Artist Douglas D. Peden of Essex, N.Y., has explored another intriguing aspect of grid transformations to create visually arresting paintings, in which each gracefully distorted abstraction ripples its own, subtly musical tale.

“Transfiguration” by D. Peden. |

Peden started out in nuclear engineering, but he left the field during the 1960s to become an artist. In 1970, he moved to the Adirondack region of New York state. “I found the combination of the natural beauty and solitude supportive of my creative needs,” Peden says. “It also allowed me to pursue my own vision without the distraction and influence of the prevailing art fashions, styles, and market forces.”

Peden’s early paintings featured free-flowing amoebic forms radiating vibrant, contrasting colors. Later, he turned to abstract landscapes–trees, sky, water, land, and structures presented symbolically and rhythmically in great, horizontal swaths. His visual patterns, with their carefully manipulated thematic variations, reminded one of musical forms such as the classical sonata.

Peden then began to formalize his approach, developing a geometric language and framework that he could use to create his abstract narratives. Instead of working with a Cartesian grid represented by horizontal and vertical straight lines, Peden focused on coordinate systems based on wavy lines. He calls his scheme “wave space,” or “GridField,” geometry.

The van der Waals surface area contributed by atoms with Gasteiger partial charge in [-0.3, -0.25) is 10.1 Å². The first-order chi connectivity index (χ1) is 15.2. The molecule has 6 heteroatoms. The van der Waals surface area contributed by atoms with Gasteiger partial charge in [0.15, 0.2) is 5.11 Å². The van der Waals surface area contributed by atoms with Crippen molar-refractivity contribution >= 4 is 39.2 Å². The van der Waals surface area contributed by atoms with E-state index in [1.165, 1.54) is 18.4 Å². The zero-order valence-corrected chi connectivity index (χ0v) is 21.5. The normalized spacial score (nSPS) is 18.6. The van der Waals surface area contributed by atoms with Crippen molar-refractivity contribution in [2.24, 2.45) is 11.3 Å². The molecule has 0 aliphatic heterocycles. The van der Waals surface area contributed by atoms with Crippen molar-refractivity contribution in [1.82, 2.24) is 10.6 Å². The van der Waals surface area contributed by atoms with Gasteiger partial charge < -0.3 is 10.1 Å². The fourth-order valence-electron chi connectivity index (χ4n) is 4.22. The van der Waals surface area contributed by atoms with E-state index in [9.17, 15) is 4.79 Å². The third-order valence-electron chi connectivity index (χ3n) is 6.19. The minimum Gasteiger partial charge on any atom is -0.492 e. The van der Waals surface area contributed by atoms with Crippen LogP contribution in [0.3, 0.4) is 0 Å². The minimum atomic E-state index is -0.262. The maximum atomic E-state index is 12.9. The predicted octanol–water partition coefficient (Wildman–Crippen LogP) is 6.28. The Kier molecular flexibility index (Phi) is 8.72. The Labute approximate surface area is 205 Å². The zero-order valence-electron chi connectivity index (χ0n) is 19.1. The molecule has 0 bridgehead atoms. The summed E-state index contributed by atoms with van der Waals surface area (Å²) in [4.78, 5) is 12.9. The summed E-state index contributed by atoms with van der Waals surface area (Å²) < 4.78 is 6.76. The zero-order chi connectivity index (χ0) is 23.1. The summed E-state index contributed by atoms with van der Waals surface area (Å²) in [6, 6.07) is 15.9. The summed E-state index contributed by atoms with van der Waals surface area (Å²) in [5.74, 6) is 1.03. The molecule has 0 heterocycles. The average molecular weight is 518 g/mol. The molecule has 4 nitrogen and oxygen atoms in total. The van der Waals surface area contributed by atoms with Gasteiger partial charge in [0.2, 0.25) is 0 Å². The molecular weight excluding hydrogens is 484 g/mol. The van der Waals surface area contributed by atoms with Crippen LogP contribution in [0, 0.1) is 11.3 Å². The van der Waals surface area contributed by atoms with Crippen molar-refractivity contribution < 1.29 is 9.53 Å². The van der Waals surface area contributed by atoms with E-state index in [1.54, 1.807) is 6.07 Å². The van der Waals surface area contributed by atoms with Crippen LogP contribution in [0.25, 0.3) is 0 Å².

Specifying the wavelength and amplitude, he starts off with a set of wavy parallel lines oriented in the vertical direction. The corresponding set of lines in the horizontal direction is then chosen as a function of the vertical field. The combination produces what he calls a “gridfield” configuration. “If wave field amplitudes are reduced to zero, the gridfield becomes a Cartesian grid,” Peden notes. “In other words, the commonly used Cartesian grid system is one of many grid/gridfield configurations.”

Peden then weaves in another meandering wave field to produce additional distortions, making the final grid look like a strangely crumpled piece of fabric.

The choice of grid is up to the artist, as is the color of each of the grid’s cells. “The shapes, themes, rhythms, and spatial textures are defined and influenced by the geometric configuration of the chosen space,” Peden says.

A character drawn on a square grid can change shape drastically when transferred to different gridfields and to different positions within a given gridfield. |

“I enjoy the fact that my art includes and is inspired by such disciplines as music, literature, philosophy, mathematics, and physics,” Peden notes. “I feel the most profound art is that which encompasses all life–at least as much as one can experience within one’s limited capacity for knowledge, understanding, and expression.”

Peden’s work helps shed light on the apparent tension between artistic freedom and mathematical constraint. Like many artists, Peden has built a distinctive vision and style out of constraint–by exploring the seemingly unlimited, surprisingly rich possibilities offered by the set of rules that he developed (and freely chose) as the framework for his art.